Surveying Technology Use in Ukraine

FULL TITLE: Surveying General Technology Competency and Use for Online Learning in Ukraine

  • Todd J.B. Blayone, M.A.

    Todd J.B.
    Blayone

  • Olena Mykhailenko, PhD

    Olena
    Mykhailenko

  • Roland vanOostveen, PhD

    Roland vanOostveen

  • Francois_Desjardins_2b

    François
    Desjardins

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This research is made possible through a Canada-Ukraine research partnership between the University of Ontario Institute of Technology (UOIT), Canada and Kyiv National Economic University, Ukraine. [Keywords: technology use in Ukraine, Ukraine, GTCU, digital technology, online learning | Project Code: EILAB-GTCUUA]


Introduction

Kyiv National Economic University, Kyiv, Ukraine

Kyiv National Economic University, Kyiv, Ukraine

This study probes the digital technology use of graduate students and teachers at Kyiv National Economic University (KNEU) in Ukraine with a view to exploring their readiness for participation in fully online, collaborative-constructivist learning. Addressing only the technological dimension of online learning, this probe will be followed by a multi-dimensional exploration of learning activities and outcomes in a pilot course. The guiding purpose of this research is to explore the adaptation of Canadian techno-pedagogical models for supporting meaningful learning and democratic educational reforms aligned with post-Maidan Ukrainian values and social-development goals.

A three-step methodology is proposed to support the research objective. First, the General Technology Competency and Use (GTCU) profile tool (Desjardins, 2005; Desjardins, Lacasse, & Belair, 2001; Desjardins & Peters, 2007; Desjardins & vanOostveen, 2015) was used to survey: 1) self-reported device usage, and 2) experience and confidence performing a variety of tasks belonging to four dimensions of human-computer interaction as defined by the GTCU framework. These are Technical, Social, Informational and Computational. Second, a target online learning model was developed by synthesizing and extending two collaborative-constructivist learning models: 1) the Community of Inquiry (Garrison, 2011, 2016; Garrison & Akyol, 2015; Garrison & Archer, 2000) framework, and 2) the University of Ontario Institute of Technology (UOIT) online learning model (vanOostveen, 2015). The former is well established in the research literature. The latter has been used as a basis for fully-online, undergraduate and graduate degree programs in Educational Technology at UOIT for more than five years. Two extensions to these models were the inclusion of cultural values and motivational processes as mediating variables, and an adaptive inquiry cycle sub-model. A Delphi process was used to map GTCU competencies to this model and develop an expert profile for collaborative-constructivist learning. Owing to the nature of collaborative-constructivist learning a single expert profile was established for both students and teachers. Finally, student and teacher profiles were compared to the target profile as to assess general readiness for online learning.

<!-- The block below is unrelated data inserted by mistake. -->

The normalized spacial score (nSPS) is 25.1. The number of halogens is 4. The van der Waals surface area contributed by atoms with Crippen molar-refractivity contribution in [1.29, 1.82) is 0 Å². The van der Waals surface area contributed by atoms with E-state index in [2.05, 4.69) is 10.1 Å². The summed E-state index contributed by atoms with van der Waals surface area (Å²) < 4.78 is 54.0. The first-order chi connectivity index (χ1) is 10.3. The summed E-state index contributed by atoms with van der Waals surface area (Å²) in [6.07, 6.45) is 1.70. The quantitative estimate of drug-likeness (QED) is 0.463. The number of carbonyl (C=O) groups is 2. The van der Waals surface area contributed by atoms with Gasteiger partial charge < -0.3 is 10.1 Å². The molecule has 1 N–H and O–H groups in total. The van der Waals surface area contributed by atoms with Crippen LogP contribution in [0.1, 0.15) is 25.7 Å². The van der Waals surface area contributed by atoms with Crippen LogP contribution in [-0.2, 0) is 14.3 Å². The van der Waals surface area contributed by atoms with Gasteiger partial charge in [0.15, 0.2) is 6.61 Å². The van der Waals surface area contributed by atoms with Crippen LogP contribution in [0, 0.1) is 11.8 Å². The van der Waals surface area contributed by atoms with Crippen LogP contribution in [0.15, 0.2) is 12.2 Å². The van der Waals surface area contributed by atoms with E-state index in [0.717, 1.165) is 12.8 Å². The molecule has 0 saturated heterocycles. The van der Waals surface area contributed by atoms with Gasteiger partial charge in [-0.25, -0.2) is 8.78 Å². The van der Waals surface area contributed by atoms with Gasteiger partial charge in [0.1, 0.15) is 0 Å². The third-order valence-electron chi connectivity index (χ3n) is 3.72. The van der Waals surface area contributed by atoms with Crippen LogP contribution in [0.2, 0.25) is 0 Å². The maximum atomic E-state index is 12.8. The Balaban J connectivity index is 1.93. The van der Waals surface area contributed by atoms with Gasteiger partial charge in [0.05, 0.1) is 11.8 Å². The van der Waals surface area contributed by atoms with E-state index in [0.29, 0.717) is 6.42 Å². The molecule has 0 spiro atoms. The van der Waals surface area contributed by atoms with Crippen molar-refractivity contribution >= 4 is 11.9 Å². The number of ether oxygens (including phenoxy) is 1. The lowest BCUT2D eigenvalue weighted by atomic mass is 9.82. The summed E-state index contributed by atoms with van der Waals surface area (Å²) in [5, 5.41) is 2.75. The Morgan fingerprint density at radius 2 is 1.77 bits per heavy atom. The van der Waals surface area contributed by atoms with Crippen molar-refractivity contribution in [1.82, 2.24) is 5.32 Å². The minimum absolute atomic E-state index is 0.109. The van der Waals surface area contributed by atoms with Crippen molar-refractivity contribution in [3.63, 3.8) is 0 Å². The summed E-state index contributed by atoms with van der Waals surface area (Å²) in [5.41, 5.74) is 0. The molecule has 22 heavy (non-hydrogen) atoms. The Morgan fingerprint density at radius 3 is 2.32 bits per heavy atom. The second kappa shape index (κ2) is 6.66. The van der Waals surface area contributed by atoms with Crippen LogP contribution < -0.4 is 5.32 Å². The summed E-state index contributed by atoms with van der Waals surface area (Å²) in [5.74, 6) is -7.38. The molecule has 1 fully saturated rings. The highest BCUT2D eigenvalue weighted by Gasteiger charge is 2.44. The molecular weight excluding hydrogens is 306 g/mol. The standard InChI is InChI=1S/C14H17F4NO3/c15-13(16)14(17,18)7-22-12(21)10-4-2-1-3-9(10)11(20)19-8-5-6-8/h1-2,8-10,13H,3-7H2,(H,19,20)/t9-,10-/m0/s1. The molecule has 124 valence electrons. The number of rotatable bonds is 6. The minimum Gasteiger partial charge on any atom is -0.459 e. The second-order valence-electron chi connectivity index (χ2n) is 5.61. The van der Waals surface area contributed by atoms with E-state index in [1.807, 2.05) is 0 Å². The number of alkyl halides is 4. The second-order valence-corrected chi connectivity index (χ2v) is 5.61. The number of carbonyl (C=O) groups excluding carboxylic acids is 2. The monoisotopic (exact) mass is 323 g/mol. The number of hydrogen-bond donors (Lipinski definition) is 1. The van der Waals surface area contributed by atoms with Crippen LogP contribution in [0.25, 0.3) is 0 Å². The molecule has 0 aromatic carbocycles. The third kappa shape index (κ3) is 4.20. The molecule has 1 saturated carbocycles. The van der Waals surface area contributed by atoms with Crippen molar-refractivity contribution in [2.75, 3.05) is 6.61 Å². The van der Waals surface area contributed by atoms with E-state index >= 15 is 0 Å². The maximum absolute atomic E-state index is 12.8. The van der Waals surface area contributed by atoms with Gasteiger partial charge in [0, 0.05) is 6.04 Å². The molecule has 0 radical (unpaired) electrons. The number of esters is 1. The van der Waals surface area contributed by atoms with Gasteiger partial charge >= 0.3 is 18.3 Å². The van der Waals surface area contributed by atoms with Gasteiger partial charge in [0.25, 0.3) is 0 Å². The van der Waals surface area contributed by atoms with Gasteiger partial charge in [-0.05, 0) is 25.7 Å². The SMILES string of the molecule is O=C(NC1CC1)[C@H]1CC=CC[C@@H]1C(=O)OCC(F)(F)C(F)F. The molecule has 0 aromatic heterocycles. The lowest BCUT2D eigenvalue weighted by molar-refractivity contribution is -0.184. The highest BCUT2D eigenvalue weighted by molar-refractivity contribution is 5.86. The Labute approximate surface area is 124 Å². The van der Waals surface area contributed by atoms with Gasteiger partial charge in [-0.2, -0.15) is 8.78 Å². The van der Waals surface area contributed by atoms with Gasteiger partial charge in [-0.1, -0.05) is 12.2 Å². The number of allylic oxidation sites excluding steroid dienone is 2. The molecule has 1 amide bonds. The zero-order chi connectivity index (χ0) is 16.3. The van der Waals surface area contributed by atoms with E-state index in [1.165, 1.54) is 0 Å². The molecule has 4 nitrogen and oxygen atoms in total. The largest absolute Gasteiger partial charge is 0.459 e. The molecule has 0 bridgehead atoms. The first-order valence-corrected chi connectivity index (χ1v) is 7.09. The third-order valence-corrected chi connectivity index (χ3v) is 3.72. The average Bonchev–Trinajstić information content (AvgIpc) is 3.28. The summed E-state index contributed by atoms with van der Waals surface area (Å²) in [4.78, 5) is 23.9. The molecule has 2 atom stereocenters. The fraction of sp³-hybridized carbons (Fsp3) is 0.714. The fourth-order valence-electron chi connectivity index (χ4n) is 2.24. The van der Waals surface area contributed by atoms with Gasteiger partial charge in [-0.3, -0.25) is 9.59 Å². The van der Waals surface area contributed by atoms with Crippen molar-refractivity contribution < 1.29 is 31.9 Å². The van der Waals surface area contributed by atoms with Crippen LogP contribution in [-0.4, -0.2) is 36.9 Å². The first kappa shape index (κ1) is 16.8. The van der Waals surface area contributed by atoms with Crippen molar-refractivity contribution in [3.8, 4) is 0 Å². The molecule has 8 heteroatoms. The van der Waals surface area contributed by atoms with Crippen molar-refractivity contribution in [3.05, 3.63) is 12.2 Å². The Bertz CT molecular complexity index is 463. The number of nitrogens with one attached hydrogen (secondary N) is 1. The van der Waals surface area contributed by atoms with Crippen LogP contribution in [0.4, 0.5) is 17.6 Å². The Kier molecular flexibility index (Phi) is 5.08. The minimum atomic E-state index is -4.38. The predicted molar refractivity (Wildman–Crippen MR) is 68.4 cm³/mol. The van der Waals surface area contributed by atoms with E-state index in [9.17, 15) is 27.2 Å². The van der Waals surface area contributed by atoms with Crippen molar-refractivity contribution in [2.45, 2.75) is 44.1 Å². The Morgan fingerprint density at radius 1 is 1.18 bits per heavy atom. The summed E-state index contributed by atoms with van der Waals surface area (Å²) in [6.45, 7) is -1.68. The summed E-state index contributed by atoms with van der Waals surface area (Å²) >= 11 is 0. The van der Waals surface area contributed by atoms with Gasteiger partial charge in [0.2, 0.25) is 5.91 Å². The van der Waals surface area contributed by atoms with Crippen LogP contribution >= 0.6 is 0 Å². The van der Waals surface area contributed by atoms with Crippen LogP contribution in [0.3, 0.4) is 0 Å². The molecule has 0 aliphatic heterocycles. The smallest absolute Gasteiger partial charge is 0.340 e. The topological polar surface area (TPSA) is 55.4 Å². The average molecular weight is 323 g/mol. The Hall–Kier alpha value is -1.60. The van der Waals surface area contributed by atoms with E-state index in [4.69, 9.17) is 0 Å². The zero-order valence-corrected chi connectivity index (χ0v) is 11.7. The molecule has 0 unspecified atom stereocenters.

Research Questions

  1. With what devices do participants engage in human-computer interaction?
  2. In what contexts are devices used?
  3. How frequently do participants engage in activities across four dimensions of use?
  4. How confidently do participants engage in activities across four dimensions of use?
  5. What are the characteristics of an expert GTCU profile for learning with the proposed Adaptive Online Learning Model?
  6. How do teacher and student profiles align with the expert profile?


References

Desjardins, F. J., & Peters, M. (2007). Single-course approach versus a program approach to develop technological Competencies in pre-service language teaching. In M.-A. Kassen, L. Lavine, K. Murphy-Judy, & M. Peters (Eds.), Preparing and Developing Technology Proficient L2 Teachers (pp. 3-21). Texas, USA: Texas State University.

Desjardins, F. J. (2005). Information and communication technology in education: A competency profile of francophone secondary school teachers in Ontario. Canadian Journal of Learning and Technology/La revue canadienne de l’apprentissage et de la technologie, 31(1), 1-14.

Desjardins, F. J., Lacasse, R., & Belair, L. M. (2001). Toward a definition of four orders of competency for the use of information and communication technology (ICT) in education. Paper presented at the Computers and Advanced Technology in Education.

Garrison, D. R. (2016). Thinking collaboratively: Learning in a community of inquiry. New York: Routledge.

Desjardins, F. J., & vanOostveen, R. (2015). Faculty and student use of digital technology in a “laptop” university. Paper presented at the EdMedia, Montreal, Canada.

Garrison, D. R. (2011). E-learning in the 21st century: A framework for research and practice (2nd ed.). New York: Taylor & Francis.

Garrison, D. R., & Akyol, Z. (2015). Thinking collaboratively in educational environments: Shared metacognition and co-regulation in Communities of Inquiry. In J. Lock, P. Redmond, & P. A. Danaher (Eds.), Educational Developments, Practices and Effectiveness: Global Perspectives and Contexts (pp. 39).

Garrison, D. R., & Archer, W. (2000). A transactional perspective on teaching and learning: A framework for adult and higher education. New York: Pergamon.

vanOostveen, R. (2015). Bachelor of Arts in Educational Studies and Digital Technology handbook. Internal Program Guide. Faculty of Education. UOIT. Oshawa, Canada.